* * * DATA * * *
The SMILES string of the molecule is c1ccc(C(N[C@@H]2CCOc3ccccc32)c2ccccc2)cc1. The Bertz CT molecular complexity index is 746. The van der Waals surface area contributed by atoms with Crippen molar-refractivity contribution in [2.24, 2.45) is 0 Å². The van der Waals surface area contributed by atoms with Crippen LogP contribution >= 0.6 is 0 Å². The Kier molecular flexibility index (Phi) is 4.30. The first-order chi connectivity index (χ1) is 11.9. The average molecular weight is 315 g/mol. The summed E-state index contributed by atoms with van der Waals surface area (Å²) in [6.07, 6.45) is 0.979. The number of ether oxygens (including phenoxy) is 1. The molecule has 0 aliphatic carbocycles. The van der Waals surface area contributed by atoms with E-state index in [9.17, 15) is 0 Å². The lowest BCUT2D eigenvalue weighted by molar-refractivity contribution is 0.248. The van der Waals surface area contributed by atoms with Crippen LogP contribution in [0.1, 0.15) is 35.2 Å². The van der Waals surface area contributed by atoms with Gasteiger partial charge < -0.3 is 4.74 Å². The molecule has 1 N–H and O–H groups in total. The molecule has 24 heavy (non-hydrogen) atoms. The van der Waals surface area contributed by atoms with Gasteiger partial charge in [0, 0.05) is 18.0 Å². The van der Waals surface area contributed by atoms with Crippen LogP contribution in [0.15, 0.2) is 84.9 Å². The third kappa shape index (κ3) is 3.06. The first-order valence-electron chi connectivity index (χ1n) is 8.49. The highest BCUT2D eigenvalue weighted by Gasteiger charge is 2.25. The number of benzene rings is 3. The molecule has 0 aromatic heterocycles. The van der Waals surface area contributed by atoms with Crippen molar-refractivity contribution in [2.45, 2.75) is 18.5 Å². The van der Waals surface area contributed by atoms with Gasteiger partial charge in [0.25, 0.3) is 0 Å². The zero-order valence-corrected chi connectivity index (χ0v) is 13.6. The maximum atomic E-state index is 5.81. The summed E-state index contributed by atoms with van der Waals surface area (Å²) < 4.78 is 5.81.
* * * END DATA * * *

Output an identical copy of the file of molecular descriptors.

The SMILES string of the molecule is c1ccc(C(N[C@@H]2CCOc3ccccc32)c2ccccc2)cc1. The Bertz CT molecular complexity index is 746. The van der Waals surface area contributed by atoms with Crippen molar-refractivity contribution in [2.24, 2.45) is 0 Å². The van der Waals surface area contributed by atoms with Crippen LogP contribution >= 0.6 is 0 Å². The Kier molecular flexibility index (Phi) is 4.30. The first-order chi connectivity index (χ1) is 11.9. The average molecular weight is 315 g/mol. The summed E-state index contributed by atoms with van der Waals surface area (Å²) in [6.07, 6.45) is 0.979. The number of ether oxygens (including phenoxy) is 1. The molecule has 0 aliphatic carbocycles. The van der Waals surface area contributed by atoms with E-state index in [9.17, 15) is 0 Å². The lowest BCUT2D eigenvalue weighted by molar-refractivity contribution is 0.248. The van der Waals surface area contributed by atoms with Crippen LogP contribution in [0.1, 0.15) is 35.2 Å². The van der Waals surface area contributed by atoms with Gasteiger partial charge < -0.3 is 4.74 Å². The molecule has 1 N–H and O–H groups in total. The molecule has 24 heavy (non-hydrogen) atoms. The van der Waals surface area contributed by atoms with Gasteiger partial charge in [0, 0.05) is 18.0 Å². The van der Waals surface area contributed by atoms with Crippen LogP contribution in [0.15, 0.2) is 84.9 Å². The third kappa shape index (κ3) is 3.06. The first-order valence-electron chi connectivity index (χ1n) is 8.49. The highest BCUT2D eigenvalue weighted by Gasteiger charge is 2.25. The number of benzene rings is 3. The molecule has 0 aromatic heterocycles. The van der Waals surface area contributed by atoms with Crippen molar-refractivity contribution in [2.45, 2.75) is 18.5 Å². The van der Waals surface area contributed by atoms with Gasteiger partial charge in [0.25, 0.3) is 0 Å². The zero-order valence-corrected chi connectivity index (χ0v) is 13.6. The maximum atomic E-state index is 5.81. The summed E-state index contributed by atoms with van der Waals surface area (Å²) < 4.78 is 5.81.